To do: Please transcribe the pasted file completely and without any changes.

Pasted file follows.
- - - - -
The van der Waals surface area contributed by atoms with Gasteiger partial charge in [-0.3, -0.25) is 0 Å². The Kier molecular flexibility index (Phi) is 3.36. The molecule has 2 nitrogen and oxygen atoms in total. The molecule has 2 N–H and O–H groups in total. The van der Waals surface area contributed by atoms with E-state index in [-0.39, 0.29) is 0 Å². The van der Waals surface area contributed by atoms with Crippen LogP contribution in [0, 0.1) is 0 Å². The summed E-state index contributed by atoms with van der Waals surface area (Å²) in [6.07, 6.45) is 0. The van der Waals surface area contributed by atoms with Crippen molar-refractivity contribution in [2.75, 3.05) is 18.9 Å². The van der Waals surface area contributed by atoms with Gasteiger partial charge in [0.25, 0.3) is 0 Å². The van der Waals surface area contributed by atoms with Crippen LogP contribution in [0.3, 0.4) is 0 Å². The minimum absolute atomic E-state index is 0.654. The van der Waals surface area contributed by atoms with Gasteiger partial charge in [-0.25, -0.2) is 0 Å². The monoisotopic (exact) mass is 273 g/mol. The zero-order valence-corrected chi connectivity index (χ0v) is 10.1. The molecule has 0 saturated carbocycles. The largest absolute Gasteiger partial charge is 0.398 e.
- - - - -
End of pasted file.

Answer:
The van der Waals surface area contributed by atoms with Gasteiger partial charge in [-0.3, -0.25) is 0 Å². The Kier molecular flexibility index (Phi) is 3.36. The molecule has 2 nitrogen and oxygen atoms in total. The molecule has 2 N–H and O–H groups in total. The van der Waals surface area contributed by atoms with E-state index in [-0.39, 0.29) is 0 Å². The van der Waals surface area contributed by atoms with Crippen LogP contribution in [0, 0.1) is 0 Å². The summed E-state index contributed by atoms with van der Waals surface area (Å²) in [6.07, 6.45) is 0. The van der Waals surface area contributed by atoms with Crippen molar-refractivity contribution in [2.75, 3.05) is 18.9 Å². The van der Waals surface area contributed by atoms with Gasteiger partial charge in [0.25, 0.3) is 0 Å². The van der Waals surface area contributed by atoms with Crippen LogP contribution in [0.3, 0.4) is 0 Å². The minimum absolute atomic E-state index is 0.654. The van der Waals surface area contributed by atoms with Gasteiger partial charge in [-0.25, -0.2) is 0 Å². The monoisotopic (exact) mass is 273 g/mol. The zero-order valence-corrected chi connectivity index (χ0v) is 10.1. The molecule has 0 saturated carbocycles. The largest absolute Gasteiger partial charge is 0.398 e.